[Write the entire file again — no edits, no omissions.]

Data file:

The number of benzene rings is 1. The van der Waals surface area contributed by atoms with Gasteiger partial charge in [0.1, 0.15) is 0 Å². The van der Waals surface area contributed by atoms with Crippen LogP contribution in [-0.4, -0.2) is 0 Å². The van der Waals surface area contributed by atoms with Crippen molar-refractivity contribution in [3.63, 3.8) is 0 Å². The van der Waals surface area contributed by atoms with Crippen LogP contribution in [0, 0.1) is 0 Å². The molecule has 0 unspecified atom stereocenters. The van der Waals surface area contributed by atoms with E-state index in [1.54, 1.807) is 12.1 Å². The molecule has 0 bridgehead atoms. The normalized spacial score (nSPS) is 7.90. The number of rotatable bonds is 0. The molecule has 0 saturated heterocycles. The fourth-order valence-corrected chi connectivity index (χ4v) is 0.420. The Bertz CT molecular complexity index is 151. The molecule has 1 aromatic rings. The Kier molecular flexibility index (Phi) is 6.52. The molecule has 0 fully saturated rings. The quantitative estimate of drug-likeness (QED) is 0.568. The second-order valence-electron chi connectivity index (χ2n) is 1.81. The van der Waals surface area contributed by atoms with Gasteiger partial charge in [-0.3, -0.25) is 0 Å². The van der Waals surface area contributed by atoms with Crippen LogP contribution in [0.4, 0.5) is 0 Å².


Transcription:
The number of benzene rings is 1. The van der Waals surface area contributed by atoms with Gasteiger partial charge in [0.1, 0.15) is 0 Å². The van der Waals surface area contributed by atoms with Crippen LogP contribution in [-0.4, -0.2) is 0 Å². The van der Waals surface area contributed by atoms with Crippen molar-refractivity contribution in [3.63, 3.8) is 0 Å². The van der Waals surface area contributed by atoms with Crippen LogP contribution in [0, 0.1) is 0 Å². The molecule has 0 unspecified atom stereocenters. The van der Waals surface area contributed by atoms with E-state index in [1.54, 1.807) is 12.1 Å². The molecule has 0 bridgehead atoms. The normalized spacial score (nSPS) is 7.90. The number of rotatable bonds is 0. The molecule has 0 saturated heterocycles. The fourth-order valence-corrected chi connectivity index (χ4v) is 0.420. The Bertz CT molecular complexity index is 151. The molecule has 1 aromatic rings. The Kier molecular flexibility index (Phi) is 6.52. The molecule has 0 fully saturated rings. The quantitative estimate of drug-likeness (QED) is 0.568. The second-order valence-electron chi connectivity index (χ2n) is 1.81. The van der Waals surface area contributed by atoms with Gasteiger partial charge in [-0.3, -0.25) is 0 Å². The van der Waals surface area contributed by atoms with Crippen LogP contribution in [0.4, 0.5) is 0 Å².